Like last night, for instance, I know this makes me a dork but I seriously look forward to my karaoke fix every Wednesday night. The sound system at Randolph Air Force Base (RAFB) is clear and Clyde’s song selection, varied, but I especially love that it is an early and a smokefree evening—running from 6:00-9:00pm. Besides, it is like Cheers, the eighties sit com where “everyone knows (my) name.” The other “regulars” are good people and it’s an enjoyable night of singing. I get to let off steam but have no problem getting up for work the next morning; plus, it helps that it is not a drive across town to get there.
I suspected something was wrong when I entered the club and didn’t see our normal KJ (karaoke jockey) but I didn’t get spooked, just asked the girl that went with one of the two men fiddling with the sound equipment if they were doing a special event or if it was karaoke as usual. “Yeah, it’s karaoke,” she said. So, then I braved the bar, which was teeming with men and women, soldiers in uniform, who were getting an early start on their Veterans’ Day celebrations. The line, growing longer behind me while the only bar staff member counted out her till (end of shift?), started getting louder and louder with their complaints about, "What do I have to do to get a drink around here?” I continued waiting quietly & patiently, and when a second bartender appeared she ran to open a bottle of wine for me—and couldn’t find the corkscrew. But I paid for my order and she said she’d bring it to me when a third employee showed up to find the bottle opener. . .
I go back, emptyhanded, to the karaoke section and it’s still not up and running. Then the technician, who I believe had gone home and thrown back a few himself figuring his work was done for the day before he got called back for this technical snaffoo, started hitting on me. "What can I do to make this up to you, Pretty Lady? What is your name? Can I buy you a drink?”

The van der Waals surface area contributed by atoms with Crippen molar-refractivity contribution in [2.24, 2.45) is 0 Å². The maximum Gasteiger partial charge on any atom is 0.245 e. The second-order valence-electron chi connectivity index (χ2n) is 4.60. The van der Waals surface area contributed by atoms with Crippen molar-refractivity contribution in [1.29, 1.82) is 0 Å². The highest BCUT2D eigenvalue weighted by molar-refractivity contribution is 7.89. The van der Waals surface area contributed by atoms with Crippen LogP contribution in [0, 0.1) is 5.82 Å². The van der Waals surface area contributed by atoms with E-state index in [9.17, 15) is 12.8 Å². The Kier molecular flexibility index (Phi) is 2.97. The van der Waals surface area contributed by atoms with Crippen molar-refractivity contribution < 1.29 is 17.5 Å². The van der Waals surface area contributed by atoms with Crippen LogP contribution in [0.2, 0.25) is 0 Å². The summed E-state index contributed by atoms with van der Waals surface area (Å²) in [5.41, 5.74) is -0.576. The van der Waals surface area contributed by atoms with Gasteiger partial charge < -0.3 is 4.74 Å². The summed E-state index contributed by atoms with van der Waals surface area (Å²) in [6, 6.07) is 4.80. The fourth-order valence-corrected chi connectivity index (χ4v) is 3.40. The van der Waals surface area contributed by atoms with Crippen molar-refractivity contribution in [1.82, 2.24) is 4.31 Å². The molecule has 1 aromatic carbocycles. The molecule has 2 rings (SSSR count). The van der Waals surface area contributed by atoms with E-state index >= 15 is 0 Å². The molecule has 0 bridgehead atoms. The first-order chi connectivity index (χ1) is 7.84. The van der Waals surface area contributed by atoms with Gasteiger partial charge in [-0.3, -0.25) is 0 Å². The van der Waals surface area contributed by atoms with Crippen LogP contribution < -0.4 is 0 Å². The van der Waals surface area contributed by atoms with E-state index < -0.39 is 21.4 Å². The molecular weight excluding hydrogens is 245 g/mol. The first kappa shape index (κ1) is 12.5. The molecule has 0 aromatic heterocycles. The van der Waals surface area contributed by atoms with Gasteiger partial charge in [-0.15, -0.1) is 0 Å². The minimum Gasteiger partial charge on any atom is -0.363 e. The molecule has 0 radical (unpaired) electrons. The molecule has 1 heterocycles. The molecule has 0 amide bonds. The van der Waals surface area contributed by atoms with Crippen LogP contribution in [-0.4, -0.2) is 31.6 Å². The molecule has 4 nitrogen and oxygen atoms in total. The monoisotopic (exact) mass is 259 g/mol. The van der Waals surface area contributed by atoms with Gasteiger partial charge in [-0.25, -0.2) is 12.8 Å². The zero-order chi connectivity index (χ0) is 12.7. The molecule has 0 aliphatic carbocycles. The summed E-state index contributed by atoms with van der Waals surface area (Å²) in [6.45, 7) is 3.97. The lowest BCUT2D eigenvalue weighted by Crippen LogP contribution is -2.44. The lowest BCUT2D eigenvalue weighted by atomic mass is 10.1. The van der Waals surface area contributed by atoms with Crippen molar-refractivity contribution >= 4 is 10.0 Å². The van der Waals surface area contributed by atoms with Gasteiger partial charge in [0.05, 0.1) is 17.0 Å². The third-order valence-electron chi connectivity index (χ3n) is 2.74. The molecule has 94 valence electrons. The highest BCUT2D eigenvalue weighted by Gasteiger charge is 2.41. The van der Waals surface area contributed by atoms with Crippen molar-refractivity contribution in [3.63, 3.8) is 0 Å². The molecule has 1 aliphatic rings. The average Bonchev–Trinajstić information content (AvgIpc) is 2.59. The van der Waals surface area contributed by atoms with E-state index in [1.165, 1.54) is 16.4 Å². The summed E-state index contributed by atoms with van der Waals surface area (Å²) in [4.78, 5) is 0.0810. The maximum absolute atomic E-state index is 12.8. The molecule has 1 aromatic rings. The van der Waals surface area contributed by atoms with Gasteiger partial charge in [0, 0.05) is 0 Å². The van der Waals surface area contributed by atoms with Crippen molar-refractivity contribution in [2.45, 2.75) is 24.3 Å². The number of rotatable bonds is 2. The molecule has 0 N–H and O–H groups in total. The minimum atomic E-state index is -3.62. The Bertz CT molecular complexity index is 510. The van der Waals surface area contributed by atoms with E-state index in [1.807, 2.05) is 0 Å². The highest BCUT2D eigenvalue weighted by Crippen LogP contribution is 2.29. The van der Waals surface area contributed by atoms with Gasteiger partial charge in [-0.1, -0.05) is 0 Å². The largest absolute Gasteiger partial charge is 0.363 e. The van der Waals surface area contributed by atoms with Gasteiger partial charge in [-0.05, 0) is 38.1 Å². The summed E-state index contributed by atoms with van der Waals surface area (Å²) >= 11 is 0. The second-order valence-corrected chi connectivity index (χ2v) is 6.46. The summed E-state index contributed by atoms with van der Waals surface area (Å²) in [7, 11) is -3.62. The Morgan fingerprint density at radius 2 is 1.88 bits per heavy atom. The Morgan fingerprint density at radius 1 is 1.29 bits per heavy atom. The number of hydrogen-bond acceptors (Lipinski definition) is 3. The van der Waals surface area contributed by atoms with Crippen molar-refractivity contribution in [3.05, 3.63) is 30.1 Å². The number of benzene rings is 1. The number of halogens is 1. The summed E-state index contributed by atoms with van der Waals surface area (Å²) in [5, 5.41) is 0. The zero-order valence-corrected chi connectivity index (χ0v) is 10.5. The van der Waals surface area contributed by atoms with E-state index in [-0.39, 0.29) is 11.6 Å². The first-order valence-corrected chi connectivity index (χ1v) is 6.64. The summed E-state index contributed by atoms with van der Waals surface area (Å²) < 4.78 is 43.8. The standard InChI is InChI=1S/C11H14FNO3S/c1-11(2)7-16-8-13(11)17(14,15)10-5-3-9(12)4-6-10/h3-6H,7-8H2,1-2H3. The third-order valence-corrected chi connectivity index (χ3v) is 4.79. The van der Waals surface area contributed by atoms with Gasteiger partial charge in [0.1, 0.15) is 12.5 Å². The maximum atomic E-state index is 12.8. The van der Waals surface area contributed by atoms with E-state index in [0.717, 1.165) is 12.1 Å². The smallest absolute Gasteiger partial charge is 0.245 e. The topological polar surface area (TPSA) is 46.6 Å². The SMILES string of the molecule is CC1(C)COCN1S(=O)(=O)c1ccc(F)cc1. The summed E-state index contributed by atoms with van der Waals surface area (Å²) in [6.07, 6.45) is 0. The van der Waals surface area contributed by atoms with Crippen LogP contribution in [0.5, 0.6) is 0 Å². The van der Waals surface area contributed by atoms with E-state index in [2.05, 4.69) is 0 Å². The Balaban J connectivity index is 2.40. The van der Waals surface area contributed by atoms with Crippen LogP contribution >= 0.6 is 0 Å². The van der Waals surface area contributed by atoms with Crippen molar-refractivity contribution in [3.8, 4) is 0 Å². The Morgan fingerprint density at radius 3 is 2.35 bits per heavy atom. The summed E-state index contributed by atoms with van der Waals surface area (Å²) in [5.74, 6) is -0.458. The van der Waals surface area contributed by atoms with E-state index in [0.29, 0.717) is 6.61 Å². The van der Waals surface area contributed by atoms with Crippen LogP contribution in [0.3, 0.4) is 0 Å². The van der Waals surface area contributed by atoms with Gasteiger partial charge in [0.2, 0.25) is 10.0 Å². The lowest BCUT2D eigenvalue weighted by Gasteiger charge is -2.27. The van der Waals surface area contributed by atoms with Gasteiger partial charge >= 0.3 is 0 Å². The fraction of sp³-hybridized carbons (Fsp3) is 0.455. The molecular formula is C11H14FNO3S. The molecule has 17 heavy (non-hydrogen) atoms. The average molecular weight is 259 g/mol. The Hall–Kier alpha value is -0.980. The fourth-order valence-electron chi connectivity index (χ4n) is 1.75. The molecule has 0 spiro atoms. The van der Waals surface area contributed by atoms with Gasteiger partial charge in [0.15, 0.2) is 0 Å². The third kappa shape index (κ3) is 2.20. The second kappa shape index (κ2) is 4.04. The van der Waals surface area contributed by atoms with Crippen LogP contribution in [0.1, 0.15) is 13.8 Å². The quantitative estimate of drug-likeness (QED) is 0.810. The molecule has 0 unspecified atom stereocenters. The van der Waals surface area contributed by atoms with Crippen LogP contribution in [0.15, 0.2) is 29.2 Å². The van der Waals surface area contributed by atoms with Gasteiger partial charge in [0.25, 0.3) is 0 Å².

“Not necessary, thanks. I bought it already, just waiting for it to arrive. She said she’d bring it.”
He continued flapping his flaccid flapjacks, pulling up a chair and going on and on about who he was and how sorry he was. . .so I left. No drinks, no music, no fun or refund. (It was just as well. I wasn’t going to imbibe if there was no entertainment. Where was the point in that?) I drove home, hating that expectations didn't disippate when life didn't cooperate with a person's plans and, frustrated as I was, that this guy wanted me to make him feel better for his inability to fix his system. So just like that, my weekly appointment with destiny was cancelled. What's worse? I had done a favor for a coworker, who wanted to get off early Thursday, so I switched shifts with her. . .meaning I could’ve stayed up all night had I a mind to.
This morning, with my husband and son home for Veterans’ Day, I wanted to go (by myself) to get a walk in, knowing I would have to leave home around noon to get to work for the afternoon shift. “Well, I’ll go,” my husband volunteers. “And we’ll take the dogs. They could use a walk too.” But then he gets on the computer for “just a second” and my son, who we think should also get some exercise and fresh air for the day, won’t put down his guitar. . .Needles to say, it is twenty minutes before everyone is dressed in walking clothes and the four dogs are leashed.
No sooner did we clear our cul-de-sac and the rain poured. I saw where it appeared to be a blue sky, beyond the dark storm front so I started running, so desperate was my need to have something work out as planned. . .But the dark cloud followed, until soaked and defeated, we returned home fifteen minutes later (the cold damp, not going to make my cold any better).
Now, I must dry off and get dressed to get back in the saddle and work. So from under this dark cloud I cannot wait to clear, I am over and out for the week. With love, Rita